While globalization gives an incentive to operate in an open market, the increased amount of trade activity also conceals illicit activities that must be supervised by customs authorities, such as tax evasion, drug traffic or smuggling. It is in the best interest of the entire industry to cooperate, allowing data sharing to flag the early recognition of risky trade transactions.
Receiving data related to the supply chain activities prior to and during the transportation process can assist authorities, supporting them to pinpoint risky elements on international trade. Data validation across various trade and transportation documents allows authorities to manage detailed risk assessment processes and is enhanced with access to earlier and more granular information.
Providing government authorities with access to upstream transport data is one of the features of TradeLens. On the platform, customs authorities have access to data related to their countries from the moment a booking is placed with a carrier. Updates on documents from different data sources and transportation milestones are shared in near real-time.
Additional data is not only a way to make sure that accurate risk assessments are being made, but it can also help decrease the burden placed by the bureaucracy related to importing or exporting goods. Increasing the accuracy of the inspection of goods, can enable authorities to focus their resources on the most important targets and improve trade documentation processing for reliable shippers, truckers and carriers. Enhancing global trade and the upstream exchange of information can drive growth and prosperity for the entire ecosystem.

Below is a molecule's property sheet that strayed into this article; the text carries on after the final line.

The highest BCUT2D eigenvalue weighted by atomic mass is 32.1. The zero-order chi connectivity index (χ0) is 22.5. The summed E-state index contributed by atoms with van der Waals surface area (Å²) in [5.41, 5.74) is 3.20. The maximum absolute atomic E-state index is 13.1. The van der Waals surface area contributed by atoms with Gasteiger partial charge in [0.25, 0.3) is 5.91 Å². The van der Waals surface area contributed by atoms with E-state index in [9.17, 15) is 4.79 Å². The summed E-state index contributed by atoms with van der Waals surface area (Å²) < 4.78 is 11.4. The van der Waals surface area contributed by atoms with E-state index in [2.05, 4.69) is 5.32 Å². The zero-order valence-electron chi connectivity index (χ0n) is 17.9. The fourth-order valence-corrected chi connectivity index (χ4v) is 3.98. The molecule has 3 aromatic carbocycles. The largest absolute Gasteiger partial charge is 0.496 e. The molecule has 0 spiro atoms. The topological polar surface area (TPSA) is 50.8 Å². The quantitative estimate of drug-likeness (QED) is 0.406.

Doing more with less
While many technologies and platforms exist in the marketplace, organizations are often constrained by limited public resources that must be utilized wisely. TradeLens does not aim at replacing existing systems but enhancing them with additional data from the supply chain. The TradeLens Platform provides a forum for authorities to run pilots and test innovative solutions in a true end-to-end shipment lifecycle.